I got an invite to try out some snowshoes up the Dale (That’s Weardale, folks..). Now I’ve often thought, whilst struggling through some North Pennine fresh drift, often up to the naughty parts and occasionally a bit deeper, that a set of snowshoes would be just the thing. Then the snow either melts or turns into some lovely, hard neve and , what with the stupid cost of snowshoes and everything… I never get around to it.
Bruno also has had trouble with deep snow and, even though he loves the stuff – enough to try to eat most of what he finds – on occasion it’s all been just too much even for superdawg. Unfortunately, they don’t do snowshoes for dogs. At least, I don’t think so.
But here are some ex MOD snowshoes – ideal for transporting huge and muscly Royal marines and their huge and muscly bergens across the arctic wastes, so they should be Ok for a not-quite-morbidly-obese ex member of the Ermysteds Grammar School for Boys climbing set (aka those of us who couldn’t catch a cricket ball and who hated being beaten up by enormous over-trained latin-speaking rugby forwards from Form 4(a) The clever gits. But I digress.
We set off up Ireshope Moor by first parking the knipemobile (not known for it’s ability to negotiate a snowy road) badly in a thawing bog. The snowshoes were strapped on, tightened, adjusted, strapped on again after they’d fallen off, adjusted, tightened, tripped over and pointed uphill into the murk of a blast of warmish air over the arctic wastes, thus causing not only drizzle but also hill fog.
We battered uphill, dragging blue plastic sledges behind for the descent. This was predicted to be quick and easy and not at all dangerous due to the softness of the snow cover (which is why the snowshoes were useful)
I was impressed by how good these things were – and , apparently, only Thirty of the Queen’s pounds from a local forces surplus store.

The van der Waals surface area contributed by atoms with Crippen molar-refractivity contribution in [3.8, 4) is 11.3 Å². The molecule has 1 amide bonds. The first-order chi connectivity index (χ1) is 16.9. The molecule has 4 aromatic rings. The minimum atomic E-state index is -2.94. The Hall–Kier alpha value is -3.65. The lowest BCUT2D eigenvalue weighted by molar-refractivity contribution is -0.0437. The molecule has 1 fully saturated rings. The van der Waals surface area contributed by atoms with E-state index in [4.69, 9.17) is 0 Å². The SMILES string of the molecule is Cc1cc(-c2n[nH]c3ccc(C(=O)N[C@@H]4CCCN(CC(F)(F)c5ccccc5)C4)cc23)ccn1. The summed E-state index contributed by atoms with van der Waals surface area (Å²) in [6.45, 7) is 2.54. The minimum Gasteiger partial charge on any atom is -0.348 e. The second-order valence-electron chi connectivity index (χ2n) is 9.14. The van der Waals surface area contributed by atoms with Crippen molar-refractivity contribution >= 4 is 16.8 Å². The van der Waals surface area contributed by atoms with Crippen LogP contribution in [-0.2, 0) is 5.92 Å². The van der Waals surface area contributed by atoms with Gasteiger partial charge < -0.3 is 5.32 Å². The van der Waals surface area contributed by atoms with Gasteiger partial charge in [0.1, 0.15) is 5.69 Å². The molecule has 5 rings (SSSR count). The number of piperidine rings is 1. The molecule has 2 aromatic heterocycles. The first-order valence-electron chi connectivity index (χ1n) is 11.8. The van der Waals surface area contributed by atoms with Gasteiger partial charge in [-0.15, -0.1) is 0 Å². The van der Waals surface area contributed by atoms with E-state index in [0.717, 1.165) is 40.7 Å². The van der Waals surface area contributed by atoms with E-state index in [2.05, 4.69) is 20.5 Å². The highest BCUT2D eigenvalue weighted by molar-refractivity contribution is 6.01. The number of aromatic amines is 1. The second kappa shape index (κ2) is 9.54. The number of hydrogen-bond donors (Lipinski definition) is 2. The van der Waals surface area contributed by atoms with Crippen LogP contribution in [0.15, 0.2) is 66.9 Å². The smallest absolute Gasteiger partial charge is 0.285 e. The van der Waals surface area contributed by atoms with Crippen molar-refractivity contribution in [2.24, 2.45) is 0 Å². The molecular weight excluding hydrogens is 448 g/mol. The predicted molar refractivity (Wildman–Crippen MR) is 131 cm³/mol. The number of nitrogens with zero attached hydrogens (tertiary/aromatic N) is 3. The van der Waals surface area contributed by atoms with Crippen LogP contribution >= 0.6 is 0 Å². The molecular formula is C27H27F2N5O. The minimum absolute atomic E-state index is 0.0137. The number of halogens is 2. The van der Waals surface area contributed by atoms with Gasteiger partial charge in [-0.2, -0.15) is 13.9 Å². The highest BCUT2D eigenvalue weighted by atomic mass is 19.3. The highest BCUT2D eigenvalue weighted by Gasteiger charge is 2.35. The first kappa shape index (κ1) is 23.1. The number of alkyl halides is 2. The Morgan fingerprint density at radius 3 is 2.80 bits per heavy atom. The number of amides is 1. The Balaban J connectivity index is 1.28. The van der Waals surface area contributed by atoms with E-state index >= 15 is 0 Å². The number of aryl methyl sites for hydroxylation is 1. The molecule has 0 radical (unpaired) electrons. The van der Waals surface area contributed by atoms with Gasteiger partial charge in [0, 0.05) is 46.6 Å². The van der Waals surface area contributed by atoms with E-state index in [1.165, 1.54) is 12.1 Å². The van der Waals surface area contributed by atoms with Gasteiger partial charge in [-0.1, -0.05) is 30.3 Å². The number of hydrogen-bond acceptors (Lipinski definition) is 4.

We coffeed and chocolated in the lee of a bijoux and anti-socially locked shooting hut before continuing a bit higher to the flat bit at about 660 metres above sea level. (Apparently, according to “scientists”, this figure gets lower every day and will soon be 659.99 metres unless we allow the Scottish hills to be converted into windy power stations. … But yet again, I digress…)
It was sledge time. Matt hurtled off at 4.4 mph. I decided to go head first, placed the sledge on the slope , got on, and….. nothing happened. I pushed with my arms. Something happened. I got tired. I decided on a more convenient posture. I sat on the sledge. Less happened than had been happening before. I pushed with my arms. I got tired. I got off. I walked, pulling the reluctant sledge behind. On a steeper bit I tried again. I reached a speed of, perhaps, 2.3 mph. I pushed with my arms. I got tired. I stopped. I got off. I walked. Sledge sulked behind.
Steeper ground, now. I got on again. Nothing happened again. I pushed. We slid. Gracefully, as one, man and sledge in a partnership of speed; hurtling Northwards, contours and startled grouse flashing by at..er…… 3.4 mph. After a full 200 yards, things slowed to a stop. I pushed with my arms. You know the rest.
I tried the other sledge. This was better. I almost got a nose bleed as the air rushed past at 4.1 mph. Maybe I should have used kph. This would have been a higher figure and, therefore, faster.
I blame the snow. It was too soft and wet. Icier snow and harder snow is required. Snow shoes were good, though. I’m off to Darlington to get some.